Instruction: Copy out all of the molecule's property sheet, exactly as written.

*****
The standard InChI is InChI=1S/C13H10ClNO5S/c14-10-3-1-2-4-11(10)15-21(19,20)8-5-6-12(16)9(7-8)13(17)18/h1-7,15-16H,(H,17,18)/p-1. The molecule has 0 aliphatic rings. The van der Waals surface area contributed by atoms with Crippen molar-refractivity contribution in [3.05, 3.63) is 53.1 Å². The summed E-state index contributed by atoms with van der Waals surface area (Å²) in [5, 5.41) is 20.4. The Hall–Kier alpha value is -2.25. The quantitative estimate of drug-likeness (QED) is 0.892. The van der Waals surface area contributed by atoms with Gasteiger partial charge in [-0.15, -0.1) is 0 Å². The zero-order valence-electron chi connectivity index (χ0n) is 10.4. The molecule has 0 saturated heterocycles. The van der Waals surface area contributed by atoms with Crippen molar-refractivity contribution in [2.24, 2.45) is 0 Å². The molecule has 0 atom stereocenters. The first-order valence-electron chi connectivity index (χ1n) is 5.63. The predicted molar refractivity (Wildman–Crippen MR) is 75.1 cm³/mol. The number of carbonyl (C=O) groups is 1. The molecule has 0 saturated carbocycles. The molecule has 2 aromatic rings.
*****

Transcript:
The standard InChI is InChI=1S/C13H10ClNO5S/c14-10-3-1-2-4-11(10)15-21(19,20)8-5-6-12(16)9(7-8)13(17)18/h1-7,15-16H,(H,17,18)/p-1. The molecule has 0 aliphatic rings. The van der Waals surface area contributed by atoms with Crippen molar-refractivity contribution in [3.05, 3.63) is 53.1 Å². The summed E-state index contributed by atoms with van der Waals surface area (Å²) in [5, 5.41) is 20.4. The Hall–Kier alpha value is -2.25. The quantitative estimate of drug-likeness (QED) is 0.892. The van der Waals surface area contributed by atoms with Gasteiger partial charge in [-0.15, -0.1) is 0 Å². The zero-order valence-electron chi connectivity index (χ0n) is 10.4. The molecule has 0 saturated heterocycles. The van der Waals surface area contributed by atoms with Crippen molar-refractivity contribution in [2.24, 2.45) is 0 Å². The molecule has 0 atom stereocenters. The first-order valence-electron chi connectivity index (χ1n) is 5.63. The predicted molar refractivity (Wildman–Crippen MR) is 75.1 cm³/mol. The number of carbonyl (C=O) groups is 1. The molecule has 0 saturated carbocycles. The molecule has 2 aromatic rings.